Haploinsufficiency

Abstract

Diploid organisms such as humans have two copies of each autosomal gene. Loss of both copies often has serious consequences – but what happens if just one copy is lost? For some genes, it matters; for others, it does not. Haploinsufficiency describes the situation where having only a single functioning copy of a gene is not enough for normal function, so that loss‐of‐function mutations cause a dominant phenotype. The reasons why some genes, but not others, show haploinsufficiency are interesting. In a few cases, the gene product is required in such large amounts that a single gene copy cannot satisfy the need. But more often, the reason is that the gene product interacts with something else in the cell in a way that requires the correct relative amounts of the interacting partners: a ligand interacting with its receptor or a transcription factor interacting with its target sequence, for example.

Key Concepts

  • DNA sequence variants in a protein‐coding gene may cause monogenic conditions either by causing a loss of function of the gene product or by causing a gain of function.
  • Conditions caused by a gain of function are normally dominant (a single copy of the variant gene is sufficient to cause the condition). Usually, they are caused by a very limited set of variants.
  • Conditions caused by a loss of function usually show extensive allelic heterogeneity.
  • Loss‐of‐function conditions may be either dominant or recessive, depending whether the 50% overall level of function in a heterozygote is sufficient for a normal phenotype. Haploinsufficiency describes the situation where a 50% level of function is not sufficient. In these cases, loss‐of‐function mutations cause a dominant condition.
  • Haploinsufficiency is sometimes caused due to inability of a single functional copy of a gene to produce a sufficient quantity of an abundant protein, but more often, it is because the gene product is interacting with something else in the cell, and the correct relative amounts are important. Examples would include interaction of a ligand with its receptor or a transcription factor with its target sequence.
  • Haploinsufficiency may be suspected when databases of genome sequences of healthy individuals show a significant deficiency of heterozygous loss‐of‐function mutations in a particular gene.

Keywords: haploinsufficiency; loss of function; dominant; probability of loss of function intolerance; Waardenburg syndrome; Apert syndrome

Figure 1. Effect of mutations that decrease the quantity or function of a gene product. The solid vertical line shows the threshold for clinical effects. (a) For this gene, effects become noticeable only when the combined level of function of both alleles drops below 20% of normal; therefore, loss‐of‐function mutations will be recessive. (b) Haploinsufficiency: for this gene, effects become noticeable when the level of function is below 65% of normal. People with one nonfunctional copy of the gene will be affected and the resulting condition will be dominant.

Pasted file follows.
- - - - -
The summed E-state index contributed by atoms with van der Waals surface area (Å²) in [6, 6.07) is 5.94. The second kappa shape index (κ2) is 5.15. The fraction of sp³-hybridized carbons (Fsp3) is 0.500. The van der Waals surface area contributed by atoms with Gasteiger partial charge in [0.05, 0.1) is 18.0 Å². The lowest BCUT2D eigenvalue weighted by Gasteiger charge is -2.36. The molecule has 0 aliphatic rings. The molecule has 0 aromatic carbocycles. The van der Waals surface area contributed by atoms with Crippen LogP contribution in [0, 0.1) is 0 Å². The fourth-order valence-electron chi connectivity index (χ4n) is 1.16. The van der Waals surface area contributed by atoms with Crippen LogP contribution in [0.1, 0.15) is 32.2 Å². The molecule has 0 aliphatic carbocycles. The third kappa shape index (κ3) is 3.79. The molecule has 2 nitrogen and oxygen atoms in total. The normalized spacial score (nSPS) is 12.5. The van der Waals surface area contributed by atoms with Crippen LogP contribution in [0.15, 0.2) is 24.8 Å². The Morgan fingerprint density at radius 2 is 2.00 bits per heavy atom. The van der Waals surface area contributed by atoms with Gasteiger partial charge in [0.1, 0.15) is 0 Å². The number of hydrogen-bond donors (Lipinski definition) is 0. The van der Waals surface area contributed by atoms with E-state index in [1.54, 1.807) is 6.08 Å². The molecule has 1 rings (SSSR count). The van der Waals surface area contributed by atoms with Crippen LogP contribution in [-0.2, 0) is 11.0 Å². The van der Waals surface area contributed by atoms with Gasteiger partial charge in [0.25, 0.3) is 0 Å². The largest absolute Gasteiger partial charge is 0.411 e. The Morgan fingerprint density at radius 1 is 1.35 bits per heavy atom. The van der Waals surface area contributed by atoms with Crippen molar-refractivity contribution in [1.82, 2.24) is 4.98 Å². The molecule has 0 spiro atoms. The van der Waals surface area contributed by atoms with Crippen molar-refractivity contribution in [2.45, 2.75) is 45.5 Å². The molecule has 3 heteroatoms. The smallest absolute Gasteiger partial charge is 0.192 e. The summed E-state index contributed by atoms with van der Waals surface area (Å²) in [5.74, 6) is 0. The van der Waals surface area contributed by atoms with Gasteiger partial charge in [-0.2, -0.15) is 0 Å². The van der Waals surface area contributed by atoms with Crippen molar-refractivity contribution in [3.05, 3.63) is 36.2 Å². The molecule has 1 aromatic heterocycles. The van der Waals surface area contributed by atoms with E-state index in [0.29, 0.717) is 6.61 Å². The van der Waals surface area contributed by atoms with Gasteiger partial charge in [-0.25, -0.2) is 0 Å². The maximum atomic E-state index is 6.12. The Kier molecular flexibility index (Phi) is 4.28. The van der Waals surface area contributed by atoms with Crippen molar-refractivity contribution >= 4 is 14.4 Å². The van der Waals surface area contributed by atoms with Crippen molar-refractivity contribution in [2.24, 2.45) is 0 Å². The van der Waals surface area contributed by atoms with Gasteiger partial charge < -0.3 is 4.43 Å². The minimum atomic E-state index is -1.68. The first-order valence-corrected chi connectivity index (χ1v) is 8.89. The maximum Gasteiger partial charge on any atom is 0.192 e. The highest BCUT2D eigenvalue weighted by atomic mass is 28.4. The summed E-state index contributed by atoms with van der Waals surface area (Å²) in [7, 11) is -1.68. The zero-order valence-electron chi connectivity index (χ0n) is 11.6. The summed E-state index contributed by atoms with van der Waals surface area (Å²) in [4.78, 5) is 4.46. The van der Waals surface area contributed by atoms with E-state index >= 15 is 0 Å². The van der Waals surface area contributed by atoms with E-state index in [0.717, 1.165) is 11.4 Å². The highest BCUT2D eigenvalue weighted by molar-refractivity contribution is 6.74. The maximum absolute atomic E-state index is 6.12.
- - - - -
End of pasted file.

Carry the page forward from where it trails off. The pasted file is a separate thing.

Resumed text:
Figure 2. Contrasting patterns of mutations in patients with Waardenburg and Apert syndromes. (a) The PAX3 gene is mutated in patients with type 1 Waardenburg syndrome. Among unrelated patients, a variety of truncating and nontruncating mutations have been recorded, indicating that this is a loss‐of‐function condition. Missense changes are concentrated in two functional regions (shaded), the paired box and homeobox. As Waardenburg syndrome is dominant, the pathogenic mechanism is haploinsufficiency. (b) The FGFR2 gene is mutated in patients with Apert syndrome. Unrelated patients never have truncating mutations; almost invariably, they have one of the two closely spaced missense changes in exon 7, indicating that this is a gain‐of‐function condition.
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References

Farley EK, Olson KM, Zhang W, et al. (2015) Suboptimization of developmental enhancers. Science 350: 325–328.

Huang N, Lee I, Marcotte EM and Hurles ME (2010) Characterising and predicting haploinsufficiency in the human genome. PLoS Genetics 6: e1001154.

Lek M, Karczewski K, Minikel E, et al. (2016) Analysis of protein‐coding genetic variation in 60,706 humans. Nature 536: 285–291.

Further Reading

Cabelof DC (2012) Haploinsufficiency in mouse models of DNA repair deficiency: modifiers of penetrance. Cellular and Molecular Life Sciences 69: 727–740.

Harrington L (2012) Haploinsufficiency and telomere length homeostasis. Mutation Research 730: 37–42.

Read AP and Donnai D (2015) New Clinical Genetics, 3rd, chap. 6 edn. Banbury: Scion Publishing.

Wilkie AOM (1994) The molecular basis of dominance. Journal of Medical Genetics 31: 89–98.

Web Links

ExAC (Exome Aggregation Consortium), http://exac.broadinstitute.org/

Fibroblast growth factor receptor 2 (FGFR2); MIM number: 176943.

http://omim.org/entry/176943

http://gnomad.broadinstitute.org/gene/ENSG00000066468

Paired box 3 (PAX3); MIM number: 606597.

http://omim.org/entry/606597

http://gnomad.broadinstitute.org/gene/ENSG00000135903

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How to Cite close
Read, Andrew P(Nov 2017) Haploinsufficiency. In: eLS. John Wiley & Sons Ltd, Chichester. http://www.els.net [doi: 10.1002/9780470015902.a0005489.pub2]